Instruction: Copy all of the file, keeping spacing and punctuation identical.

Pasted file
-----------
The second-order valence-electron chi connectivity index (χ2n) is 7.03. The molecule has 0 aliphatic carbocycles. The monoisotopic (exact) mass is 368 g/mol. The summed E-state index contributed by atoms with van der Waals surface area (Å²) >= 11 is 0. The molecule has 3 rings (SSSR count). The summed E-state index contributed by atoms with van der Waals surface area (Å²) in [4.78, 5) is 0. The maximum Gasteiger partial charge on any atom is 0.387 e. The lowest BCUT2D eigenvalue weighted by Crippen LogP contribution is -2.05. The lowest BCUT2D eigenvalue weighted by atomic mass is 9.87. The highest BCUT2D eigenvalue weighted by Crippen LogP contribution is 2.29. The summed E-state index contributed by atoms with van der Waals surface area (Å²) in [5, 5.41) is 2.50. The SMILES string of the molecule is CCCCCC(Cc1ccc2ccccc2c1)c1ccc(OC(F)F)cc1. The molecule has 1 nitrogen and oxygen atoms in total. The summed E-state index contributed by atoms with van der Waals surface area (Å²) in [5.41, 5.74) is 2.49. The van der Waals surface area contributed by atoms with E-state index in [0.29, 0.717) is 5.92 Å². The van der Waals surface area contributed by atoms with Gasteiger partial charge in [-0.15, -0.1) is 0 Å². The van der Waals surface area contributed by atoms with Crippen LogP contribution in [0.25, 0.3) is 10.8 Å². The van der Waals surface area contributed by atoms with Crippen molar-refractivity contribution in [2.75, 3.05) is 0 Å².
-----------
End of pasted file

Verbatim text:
The second-order valence-electron chi connectivity index (χ2n) is 7.03. The molecule has 0 aliphatic carbocycles. The monoisotopic (exact) mass is 368 g/mol. The summed E-state index contributed by atoms with van der Waals surface area (Å²) >= 11 is 0. The molecule has 3 rings (SSSR count). The summed E-state index contributed by atoms with van der Waals surface area (Å²) in [4.78, 5) is 0. The maximum Gasteiger partial charge on any atom is 0.387 e. The lowest BCUT2D eigenvalue weighted by Crippen LogP contribution is -2.05. The lowest BCUT2D eigenvalue weighted by atomic mass is 9.87. The highest BCUT2D eigenvalue weighted by Crippen LogP contribution is 2.29. The summed E-state index contributed by atoms with van der Waals surface area (Å²) in [5, 5.41) is 2.50. The SMILES string of the molecule is CCCCCC(Cc1ccc2ccccc2c1)c1ccc(OC(F)F)cc1. The molecule has 1 nitrogen and oxygen atoms in total. The summed E-state index contributed by atoms with van der Waals surface area (Å²) in [5.41, 5.74) is 2.49. The van der Waals surface area contributed by atoms with E-state index in [0.29, 0.717) is 5.92 Å². The van der Waals surface area contributed by atoms with Gasteiger partial charge in [-0.15, -0.1) is 0 Å². The van der Waals surface area contributed by atoms with Crippen LogP contribution in [0.25, 0.3) is 10.8 Å². The van der Waals surface area contributed by atoms with Crippen molar-refractivity contribution in [2.75, 3.05) is 0 Å².